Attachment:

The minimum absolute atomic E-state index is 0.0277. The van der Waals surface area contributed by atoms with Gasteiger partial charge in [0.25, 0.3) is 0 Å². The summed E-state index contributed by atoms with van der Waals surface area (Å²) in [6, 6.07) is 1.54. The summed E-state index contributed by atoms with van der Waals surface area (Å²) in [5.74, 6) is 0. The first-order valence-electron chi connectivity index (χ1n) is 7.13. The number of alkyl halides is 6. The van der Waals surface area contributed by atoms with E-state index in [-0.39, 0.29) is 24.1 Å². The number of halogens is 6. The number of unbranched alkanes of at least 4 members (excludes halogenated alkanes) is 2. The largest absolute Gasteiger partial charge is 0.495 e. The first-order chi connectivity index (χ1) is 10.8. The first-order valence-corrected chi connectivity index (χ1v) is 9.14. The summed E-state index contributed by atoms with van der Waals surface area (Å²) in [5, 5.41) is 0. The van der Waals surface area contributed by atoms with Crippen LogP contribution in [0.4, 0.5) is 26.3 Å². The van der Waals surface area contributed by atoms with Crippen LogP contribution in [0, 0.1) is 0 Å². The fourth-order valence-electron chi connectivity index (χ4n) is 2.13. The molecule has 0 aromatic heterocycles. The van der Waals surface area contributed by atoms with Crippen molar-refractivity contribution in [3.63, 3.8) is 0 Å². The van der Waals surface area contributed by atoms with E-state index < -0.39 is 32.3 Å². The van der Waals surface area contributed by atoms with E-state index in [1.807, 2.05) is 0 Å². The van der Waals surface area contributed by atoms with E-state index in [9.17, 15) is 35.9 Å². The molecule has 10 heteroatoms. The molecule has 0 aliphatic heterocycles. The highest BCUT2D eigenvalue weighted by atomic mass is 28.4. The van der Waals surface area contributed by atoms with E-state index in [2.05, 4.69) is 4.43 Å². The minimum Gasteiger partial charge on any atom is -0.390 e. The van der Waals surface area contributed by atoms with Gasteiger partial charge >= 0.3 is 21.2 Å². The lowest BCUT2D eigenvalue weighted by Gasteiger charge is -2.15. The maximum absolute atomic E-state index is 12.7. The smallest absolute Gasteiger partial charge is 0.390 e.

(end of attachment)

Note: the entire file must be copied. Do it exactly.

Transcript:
The minimum absolute atomic E-state index is 0.0277. The van der Waals surface area contributed by atoms with Gasteiger partial charge in [0.25, 0.3) is 0 Å². The summed E-state index contributed by atoms with van der Waals surface area (Å²) in [6, 6.07) is 1.54. The summed E-state index contributed by atoms with van der Waals surface area (Å²) in [5.74, 6) is 0. The first-order valence-electron chi connectivity index (χ1n) is 7.13. The number of alkyl halides is 6. The van der Waals surface area contributed by atoms with E-state index in [-0.39, 0.29) is 24.1 Å². The number of halogens is 6. The number of unbranched alkanes of at least 4 members (excludes halogenated alkanes) is 2. The largest absolute Gasteiger partial charge is 0.495 e. The first-order chi connectivity index (χ1) is 10.8. The first-order valence-corrected chi connectivity index (χ1v) is 9.14. The summed E-state index contributed by atoms with van der Waals surface area (Å²) in [5, 5.41) is 0. The van der Waals surface area contributed by atoms with Crippen LogP contribution in [0.4, 0.5) is 26.3 Å². The van der Waals surface area contributed by atoms with Crippen LogP contribution in [0, 0.1) is 0 Å². The fourth-order valence-electron chi connectivity index (χ4n) is 2.13. The molecule has 0 aromatic heterocycles. The van der Waals surface area contributed by atoms with Crippen molar-refractivity contribution in [3.63, 3.8) is 0 Å². The van der Waals surface area contributed by atoms with E-state index < -0.39 is 32.3 Å². The van der Waals surface area contributed by atoms with E-state index in [1.807, 2.05) is 0 Å². The van der Waals surface area contributed by atoms with E-state index in [9.17, 15) is 35.9 Å². The molecule has 10 heteroatoms. The molecule has 0 aliphatic heterocycles. The highest BCUT2D eigenvalue weighted by atomic mass is 28.4. The van der Waals surface area contributed by atoms with E-state index in [2.05, 4.69) is 4.43 Å². The minimum Gasteiger partial charge on any atom is -0.390 e. The van der Waals surface area contributed by atoms with Gasteiger partial charge >= 0.3 is 21.2 Å². The lowest BCUT2D eigenvalue weighted by Gasteiger charge is -2.15. The maximum absolute atomic E-state index is 12.7. The smallest absolute Gasteiger partial charge is 0.390 e.